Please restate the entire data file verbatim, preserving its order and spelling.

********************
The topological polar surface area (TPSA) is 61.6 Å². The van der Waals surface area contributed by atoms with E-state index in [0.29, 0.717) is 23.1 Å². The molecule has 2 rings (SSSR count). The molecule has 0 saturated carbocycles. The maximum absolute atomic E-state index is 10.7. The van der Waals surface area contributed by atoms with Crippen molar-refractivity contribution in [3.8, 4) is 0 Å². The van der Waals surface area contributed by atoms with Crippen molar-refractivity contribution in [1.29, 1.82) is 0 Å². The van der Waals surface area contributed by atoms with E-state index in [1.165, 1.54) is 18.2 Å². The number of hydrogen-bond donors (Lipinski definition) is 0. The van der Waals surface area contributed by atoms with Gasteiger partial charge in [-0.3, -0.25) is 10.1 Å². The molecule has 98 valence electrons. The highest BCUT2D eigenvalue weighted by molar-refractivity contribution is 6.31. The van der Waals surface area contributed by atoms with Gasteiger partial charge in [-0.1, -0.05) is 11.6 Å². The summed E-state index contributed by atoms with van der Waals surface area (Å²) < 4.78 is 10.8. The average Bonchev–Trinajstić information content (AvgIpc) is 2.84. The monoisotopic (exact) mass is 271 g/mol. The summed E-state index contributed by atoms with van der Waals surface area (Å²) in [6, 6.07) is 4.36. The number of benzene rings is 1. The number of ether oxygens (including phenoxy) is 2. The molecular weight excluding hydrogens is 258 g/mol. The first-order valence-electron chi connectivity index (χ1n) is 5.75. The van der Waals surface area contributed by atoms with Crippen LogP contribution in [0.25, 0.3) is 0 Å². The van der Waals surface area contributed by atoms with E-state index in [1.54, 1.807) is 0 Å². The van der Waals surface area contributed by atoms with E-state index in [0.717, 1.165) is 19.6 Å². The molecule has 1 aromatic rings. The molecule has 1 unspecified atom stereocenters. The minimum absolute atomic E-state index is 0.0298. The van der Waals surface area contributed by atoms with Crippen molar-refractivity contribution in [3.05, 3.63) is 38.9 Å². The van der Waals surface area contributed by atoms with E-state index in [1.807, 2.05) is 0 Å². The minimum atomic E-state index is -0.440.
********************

The topological polar surface area (TPSA) is 61.6 Å². The van der Waals surface area contributed by atoms with E-state index in [0.29, 0.717) is 23.1 Å². The molecule has 2 rings (SSSR count). The molecule has 0 saturated carbocycles. The maximum absolute atomic E-state index is 10.7. The van der Waals surface area contributed by atoms with Crippen molar-refractivity contribution in [3.8, 4) is 0 Å². The van der Waals surface area contributed by atoms with Crippen molar-refractivity contribution in [1.29, 1.82) is 0 Å². The van der Waals surface area contributed by atoms with E-state index in [1.165, 1.54) is 18.2 Å². The number of hydrogen-bond donors (Lipinski definition) is 0. The van der Waals surface area contributed by atoms with Gasteiger partial charge in [-0.3, -0.25) is 10.1 Å². The molecule has 98 valence electrons. The highest BCUT2D eigenvalue weighted by molar-refractivity contribution is 6.31. The van der Waals surface area contributed by atoms with Gasteiger partial charge in [-0.1, -0.05) is 11.6 Å². The summed E-state index contributed by atoms with van der Waals surface area (Å²) < 4.78 is 10.8. The average Bonchev–Trinajstić information content (AvgIpc) is 2.84. The monoisotopic (exact) mass is 271 g/mol. The summed E-state index contributed by atoms with van der Waals surface area (Å²) in [6, 6.07) is 4.36. The number of benzene rings is 1. The number of ether oxygens (including phenoxy) is 2. The molecular weight excluding hydrogens is 258 g/mol. The first-order valence-electron chi connectivity index (χ1n) is 5.75. The van der Waals surface area contributed by atoms with Crippen LogP contribution in [0.25, 0.3) is 0 Å². The van der Waals surface area contributed by atoms with E-state index in [1.54, 1.807) is 0 Å². The van der Waals surface area contributed by atoms with E-state index in [0.717, 1.165) is 19.6 Å². The molecule has 1 aromatic rings. The molecule has 1 unspecified atom stereocenters. The minimum absolute atomic E-state index is 0.0298. The van der Waals surface area contributed by atoms with Crippen molar-refractivity contribution in [3.05, 3.63) is 38.9 Å². The van der Waals surface area contributed by atoms with E-state index in [1.807, 2.05) is 0 Å². The minimum atomic E-state index is -0.440.